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Muṣtafa Na'īmā (مصطفى نعيما in Ottoman; Mustafa Naima in modern Turkish) (1655 in Aleppo – 1716 in Patras; 1065–1128 according to the Hijri calendar) was an Ottoman bureaucrat and historian who wrote the chronicle known as the Ta'rīkh-i Na'īmā. He is often considered to be the first official historian of the Ottoman Empire, although this formal office was probably not created until the time of his successor, Rashid.

Life and career[]

Mustafā Na'īm (مصطفى نعيم) was born the son of a Janissary in Aleppo. He joined the palace guard in Constantinople and was educated as a secretary there. He rose in the financial administration of the empire until the palace intrigues caused him to be sent to a provincial administrative post in 1715.

As a historian Mustafa Naima mentions the arrival of Mughal ambassadors: Qaim Beg, Sayyid Ataullah and Hajji Ahmad Saeed, sent by the Mughal Emperor Shah Jahan. The ambassadors lodged in the Seraglio of Saiwush Pasha.[1]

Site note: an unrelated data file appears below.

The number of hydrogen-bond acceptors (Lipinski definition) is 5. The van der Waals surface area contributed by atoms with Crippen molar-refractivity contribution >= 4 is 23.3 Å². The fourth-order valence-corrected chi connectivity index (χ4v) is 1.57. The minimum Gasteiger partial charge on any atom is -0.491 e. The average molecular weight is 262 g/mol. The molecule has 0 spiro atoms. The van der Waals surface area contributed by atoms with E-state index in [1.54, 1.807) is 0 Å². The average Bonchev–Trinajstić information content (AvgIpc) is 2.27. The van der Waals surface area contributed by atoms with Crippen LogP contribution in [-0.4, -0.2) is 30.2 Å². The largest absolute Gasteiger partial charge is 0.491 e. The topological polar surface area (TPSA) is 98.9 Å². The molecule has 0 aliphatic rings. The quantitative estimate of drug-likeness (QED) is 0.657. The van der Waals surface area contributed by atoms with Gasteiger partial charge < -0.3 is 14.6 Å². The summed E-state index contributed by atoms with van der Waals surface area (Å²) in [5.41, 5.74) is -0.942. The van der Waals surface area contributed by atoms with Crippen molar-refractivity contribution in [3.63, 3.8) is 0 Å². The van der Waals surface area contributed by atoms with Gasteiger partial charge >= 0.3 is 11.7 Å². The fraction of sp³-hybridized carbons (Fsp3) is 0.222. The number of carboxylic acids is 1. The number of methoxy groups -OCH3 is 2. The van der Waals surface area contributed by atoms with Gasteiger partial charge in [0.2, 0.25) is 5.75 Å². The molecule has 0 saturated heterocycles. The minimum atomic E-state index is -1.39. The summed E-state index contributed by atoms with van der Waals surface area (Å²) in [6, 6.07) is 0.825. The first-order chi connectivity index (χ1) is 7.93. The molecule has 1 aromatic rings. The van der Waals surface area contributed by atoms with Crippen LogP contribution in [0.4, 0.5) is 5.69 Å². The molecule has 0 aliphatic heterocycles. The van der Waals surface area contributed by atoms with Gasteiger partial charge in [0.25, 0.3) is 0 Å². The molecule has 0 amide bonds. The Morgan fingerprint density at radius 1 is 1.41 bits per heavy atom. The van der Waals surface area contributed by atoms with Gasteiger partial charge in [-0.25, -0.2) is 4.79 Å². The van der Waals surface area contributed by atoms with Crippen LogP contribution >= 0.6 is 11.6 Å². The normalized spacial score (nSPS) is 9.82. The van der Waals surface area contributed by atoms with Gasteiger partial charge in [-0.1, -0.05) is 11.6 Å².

Na'īmā's main work is the Ravḍatü 'l-Ḥüseyn fi ḫulāsat-i aḫbāri 'l-ḫāfiqayn (روضة الحسين فى خلاصة أخبار الخافقين in Ottoman; literally: "The Garden of Husayn in the Summary of the Chronicles of East and West"). This work was finished in 1704 and dedicated to the vizier Amcazade Hüseyin Paşa. The book covers the events of the years from 1591 to 1660.


  • Norman Itzkowitz: Ottoman Empire and Islamic Tradition, University of Chicago Press 1980, ISBN 0-226-38806-9
  • Lewis V. Thomas, Norman Itzkowitz (ed.): A Study Of Naima, New York University Press 1972, ISBN 0-8147-8150-0 / Hodder & Stoughton Ltd 1972, ISBN 0-340-16893-5
  • Annals of the Turkish Empire: from 1591 to 1659. Trans. Charles Fraser. London: Oriental Translation Fund, 1832.

See also[]

  • List of Muslim historians


External links[]

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